Every Secret Thing (15)Utilizing flashbacks and he said/she said interrogation tactics, Berg skillfully crafts a film filled with mystery. Having not read the book, I was pleasantly surprised that the film clearly stands on it’s own. Never once did I feel cheated or left in the dark for the wrong reasons. In fact I was scratching my head, trying to figure it out right along with the detectives. I was fully engrossed with the story and structure.  Bravo, I say.

Every Secret Thing (16)Dakota Fanning plays Ronnie with a beautiful mixture of shyness and a hardened edge. Ronnie is from “The wrong side of the tracks”. Quiet and smart, her heavily rimmed eyes speak volumes as a severely damaged young woman. Danielle Macdonald gives one hell of a performance as Alice. Her eerie lack of emotional growth is startling. She walks a fine line between naivete and incredulity. Someone go cast her in something else, please?

Every Secret Thing (6)Diane Lane plays Alice’s mother, Helen. This is a woman with issues in broad daylight. Her relationship with Ronnie and Alice is beyond peculiar and most definitely off putting. Alcoholic and self loathing, she has been silently molding the girls whether she realizes it or not. This performance should garner her attention for the sheer sliminess and moral justification that comes off the screen. Elizabeth Banks play Detective Nancy Porter. Haunted by the death of the first child 7 years earlier, she is determined to figure out the truth this time around. Banks is vulnerable but tough in all the right areas.

Every Secret Thing (14) It was so refreshing to see a cast that was female dominated and extraordinarily talented. This film blows the Bechdel test out of the water. Applause to Berg, screenwriter Nicole Holofcener, and executive producer Frances McDormand for bringing Every Secret Thing to the big screen. I will say, even after seeing the film twice, (once at last year’s Tribeca Film Festival and again this week) I am still intrigued to go out and grab Lippman’s novel. At the heart of it all, this is a story about emotional abuse and it’s long term consequences. Every Little Secret will keep you guessing until the very last frame.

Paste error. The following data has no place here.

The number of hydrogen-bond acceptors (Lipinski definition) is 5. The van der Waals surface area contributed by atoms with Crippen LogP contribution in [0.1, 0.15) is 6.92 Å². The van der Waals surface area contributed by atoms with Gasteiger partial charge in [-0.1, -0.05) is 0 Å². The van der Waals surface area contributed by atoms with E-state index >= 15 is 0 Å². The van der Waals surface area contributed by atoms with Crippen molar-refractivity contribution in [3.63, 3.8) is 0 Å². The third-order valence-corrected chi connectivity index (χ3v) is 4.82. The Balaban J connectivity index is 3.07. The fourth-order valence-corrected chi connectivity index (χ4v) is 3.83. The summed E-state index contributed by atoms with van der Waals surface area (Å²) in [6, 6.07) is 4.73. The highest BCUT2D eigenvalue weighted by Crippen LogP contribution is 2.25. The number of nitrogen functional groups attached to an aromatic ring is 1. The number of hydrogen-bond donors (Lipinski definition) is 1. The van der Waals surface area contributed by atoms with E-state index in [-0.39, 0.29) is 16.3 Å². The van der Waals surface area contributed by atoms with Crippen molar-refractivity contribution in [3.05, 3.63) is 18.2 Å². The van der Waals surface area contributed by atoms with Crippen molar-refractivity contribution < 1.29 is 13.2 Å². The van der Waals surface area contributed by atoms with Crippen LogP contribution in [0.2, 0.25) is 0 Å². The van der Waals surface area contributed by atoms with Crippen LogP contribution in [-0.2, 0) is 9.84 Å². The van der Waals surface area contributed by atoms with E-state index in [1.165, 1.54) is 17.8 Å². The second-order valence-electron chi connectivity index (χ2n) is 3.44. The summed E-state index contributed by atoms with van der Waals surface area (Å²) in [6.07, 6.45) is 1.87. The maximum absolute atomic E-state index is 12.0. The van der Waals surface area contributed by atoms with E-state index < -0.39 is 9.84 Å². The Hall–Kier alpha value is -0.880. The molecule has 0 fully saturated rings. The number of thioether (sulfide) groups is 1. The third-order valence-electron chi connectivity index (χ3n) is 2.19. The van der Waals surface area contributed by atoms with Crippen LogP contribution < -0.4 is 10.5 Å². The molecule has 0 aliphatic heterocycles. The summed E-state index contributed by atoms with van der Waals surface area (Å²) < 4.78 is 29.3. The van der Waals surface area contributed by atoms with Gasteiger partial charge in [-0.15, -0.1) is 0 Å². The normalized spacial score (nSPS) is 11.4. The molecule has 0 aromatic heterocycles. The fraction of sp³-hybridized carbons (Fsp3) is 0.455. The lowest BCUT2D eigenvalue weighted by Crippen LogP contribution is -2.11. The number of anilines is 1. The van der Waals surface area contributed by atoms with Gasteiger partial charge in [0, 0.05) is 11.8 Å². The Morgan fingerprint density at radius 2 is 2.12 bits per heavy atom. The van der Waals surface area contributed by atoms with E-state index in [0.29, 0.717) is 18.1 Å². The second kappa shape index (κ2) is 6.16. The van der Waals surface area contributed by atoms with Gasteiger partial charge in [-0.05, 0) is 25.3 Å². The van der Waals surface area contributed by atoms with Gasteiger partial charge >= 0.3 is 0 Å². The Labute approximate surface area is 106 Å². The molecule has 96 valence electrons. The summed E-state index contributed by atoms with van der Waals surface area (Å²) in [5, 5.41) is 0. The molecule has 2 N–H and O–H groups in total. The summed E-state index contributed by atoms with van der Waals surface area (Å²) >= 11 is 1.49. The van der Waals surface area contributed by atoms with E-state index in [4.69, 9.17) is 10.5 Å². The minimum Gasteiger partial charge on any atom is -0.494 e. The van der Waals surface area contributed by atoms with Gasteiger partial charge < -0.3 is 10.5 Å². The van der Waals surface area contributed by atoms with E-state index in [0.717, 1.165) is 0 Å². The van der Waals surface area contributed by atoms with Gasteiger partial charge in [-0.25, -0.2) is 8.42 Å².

Synopsis: From a producer of FOXCATCHER and based on the novel by New York Times best-selling author Laura Lippman, EVERY SECRET THING is a gripping psychological thriller about the chilling consequences of the secrets we keep.

Detective Nancy Porter (Elizabeth Banks) is still haunted by her failure to save the life of a missing child from the hands of two young girls. Eight years later, another child goes missing in the same town just days after Ronnie and Alice (Dakota Fanning and newcomer Danielle Macdonald), the two girls convicted of the former crime, were released from juvenile detention. Porter and her partner (Nate Parker) must race against the clock to prevent history from repeating itself. But as they begin to investigate the girls and their families, especially Alice’s protective mother (Diane Lane), they unearth a web of secrets and deceptions that calls everything into question.

Directed by Academy Award(r) Nominated Filmmaker Amy Berg and Executive Produced by Frances McDormand.

Rated R

RT: 93 Minutes

Release: In theaters, On Demand and iTunes May 15, 2015
 
Additional VOD platforms: iTunes, Amazon Instant Video, Google Play, Comcast, Time Warner Cable, AT&T, DirecTV, Dish, and more…